Infusions are typically used for delicate herbs, leaves and fresh tender plants. Preparing an infusion is much like making a cup of tea. Water is brought just to a boil and then poured over an herb (or combination of herbs), it is covered and allowed to sit/steep for 10-15 minutes or so. It can be prepared in the drinking cup (by just pouring the heated water over the herb in the cup) or by dropping the herb into the pot which the water was heated in. Empty gauze tea-bags are even available at some herb stores which can be filled with herbs and then sealed with a iron. If an infusion is prepared in the heating pan/pot, it's best to use a ceramic pot with a lid (avoid metal pots). Stirring it a few times while steeping (especially with cut herbs) is helpful. Keeping the infusion covered while steeping is generally recommended as well (place a saucer on top of the cup, or a lid on top of the pot). The ratio of herb to water can vary depending on the remedy, the plant, and whether cut herb or powdered herb is used. Generally using 1 teaspoon of powdered herb or 2 teaspoons of more bulky cut herb in a 6-8 ounce cup of water is sufficient. If using a powdered herb; stir once halfway through the seeping time and let the powder settle to the bottom of the cup, then drink the infusion off the top (leaving the sediment in the bottom of the cup). If using a cut herb, strain the infusion with a tea-strainer after seeping. Infusions are best prepared as needed and taken the same day it was prepared and can be taken hot, warm, or cold. Standard dosages of infusions are generally one teacup (6-8 ounces), two or three times daily. The entire day's dosage can be prepared in the morning (2-3 cups at one time), and the remainder refrigerated until ready to use. The exceptions are the more aromatic plants with active essential oils. These are best prepared in single dosages (by the cupful) as needed and taken immediately (and while still hot/warm).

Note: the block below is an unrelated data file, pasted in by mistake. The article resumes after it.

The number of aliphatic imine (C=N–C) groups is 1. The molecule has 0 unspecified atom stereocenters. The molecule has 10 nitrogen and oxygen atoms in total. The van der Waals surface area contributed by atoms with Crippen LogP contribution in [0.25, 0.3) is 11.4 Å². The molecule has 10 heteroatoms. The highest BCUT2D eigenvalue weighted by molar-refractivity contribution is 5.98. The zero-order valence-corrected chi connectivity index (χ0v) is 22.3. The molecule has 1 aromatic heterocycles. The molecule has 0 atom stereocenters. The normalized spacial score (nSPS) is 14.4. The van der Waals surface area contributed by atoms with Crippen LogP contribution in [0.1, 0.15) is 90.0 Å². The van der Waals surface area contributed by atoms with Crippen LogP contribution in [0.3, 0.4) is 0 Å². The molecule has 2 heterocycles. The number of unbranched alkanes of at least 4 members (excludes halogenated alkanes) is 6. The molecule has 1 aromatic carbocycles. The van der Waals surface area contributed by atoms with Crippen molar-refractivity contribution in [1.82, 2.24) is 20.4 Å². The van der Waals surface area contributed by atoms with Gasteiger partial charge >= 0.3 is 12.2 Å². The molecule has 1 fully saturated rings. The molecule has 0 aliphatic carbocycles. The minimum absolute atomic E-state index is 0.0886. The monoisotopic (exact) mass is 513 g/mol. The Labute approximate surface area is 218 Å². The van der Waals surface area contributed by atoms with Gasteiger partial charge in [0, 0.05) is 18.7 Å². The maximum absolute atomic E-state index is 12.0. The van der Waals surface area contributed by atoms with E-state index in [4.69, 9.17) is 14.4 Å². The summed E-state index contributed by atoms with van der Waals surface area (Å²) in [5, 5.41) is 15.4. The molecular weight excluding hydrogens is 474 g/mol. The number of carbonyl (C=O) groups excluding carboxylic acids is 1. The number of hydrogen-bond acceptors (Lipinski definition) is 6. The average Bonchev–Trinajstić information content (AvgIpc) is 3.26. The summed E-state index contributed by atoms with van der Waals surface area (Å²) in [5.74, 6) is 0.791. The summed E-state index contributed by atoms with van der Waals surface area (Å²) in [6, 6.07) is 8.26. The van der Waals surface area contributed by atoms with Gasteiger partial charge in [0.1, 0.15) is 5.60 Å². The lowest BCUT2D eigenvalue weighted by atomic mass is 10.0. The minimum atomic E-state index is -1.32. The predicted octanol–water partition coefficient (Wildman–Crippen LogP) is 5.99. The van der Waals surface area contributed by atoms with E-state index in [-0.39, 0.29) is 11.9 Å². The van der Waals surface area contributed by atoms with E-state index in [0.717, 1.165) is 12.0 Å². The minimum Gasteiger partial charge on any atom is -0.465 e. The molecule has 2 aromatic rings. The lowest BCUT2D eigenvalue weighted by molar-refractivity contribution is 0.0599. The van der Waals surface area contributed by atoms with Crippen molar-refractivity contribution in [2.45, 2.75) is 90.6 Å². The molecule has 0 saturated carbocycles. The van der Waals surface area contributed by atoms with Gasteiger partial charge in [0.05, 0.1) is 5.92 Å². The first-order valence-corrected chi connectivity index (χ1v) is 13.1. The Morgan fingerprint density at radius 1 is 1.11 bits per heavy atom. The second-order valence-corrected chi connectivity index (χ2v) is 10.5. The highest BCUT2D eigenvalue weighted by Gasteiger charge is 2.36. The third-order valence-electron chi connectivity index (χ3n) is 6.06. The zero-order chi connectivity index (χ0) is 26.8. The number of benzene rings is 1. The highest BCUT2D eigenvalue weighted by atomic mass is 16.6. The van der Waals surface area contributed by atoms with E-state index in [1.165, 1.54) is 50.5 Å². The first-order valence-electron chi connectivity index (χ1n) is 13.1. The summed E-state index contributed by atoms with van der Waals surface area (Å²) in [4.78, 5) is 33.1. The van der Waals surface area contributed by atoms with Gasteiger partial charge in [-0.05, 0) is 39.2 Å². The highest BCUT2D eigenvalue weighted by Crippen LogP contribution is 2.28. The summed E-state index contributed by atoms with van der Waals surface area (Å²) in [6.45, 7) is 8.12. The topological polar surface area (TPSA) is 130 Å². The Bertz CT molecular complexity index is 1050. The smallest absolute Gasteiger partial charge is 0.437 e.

Decoctions are usually the method of choice when working with tougher and more fibrous plants, barks and roots (and which have water soluble chemicals). Instead of just steeping it in hot water, the plant material is boiled for a longer period of time to soften the harder woody material and release its active constituents. To prepare a decoction, select a ceramic pot with a snug fitting lid. Measure the amount of herb needed (usually the same ratio of 1 teaspoon powdered herb or 2 teaspoons of cut herb per 8 ounces of water) into the pot and add the proper amount of cold water depending on how many cups of the decoction you wish to prepare. Turn on the heat to medium high and bring to a roiling boil. Place the lid on the pot and reduce the heat to medium or medium-low so that the mixture stays at a good simmer. Simmer it covered for 20 minutes. If you can see steam escaping or smell the aroma of the herb, your lid is not tight enough and valuable essential oils are escaping. After 20 minutes, remove from heat and cool slightly. If using cut herbs, strain the mixture through a tea strainer into a teacup. When straining, make sure to press on the cut herb pieces in the strainer to get as much liquid/decoction out of the herb pieces as possible. If using powdered herb, allow the powder to settle to the bottom of the pot and then pour off the decoction from the top into a teacup (any sediment missed will settle to the bottom of the teacup). Standard dosages for decoction are generally one-half to one cup, two or three times daily. Again, the entire day's dosage can be prepared in the morning (2-3 cups at one time), and the remainder refrigerated until ready to use later in the day.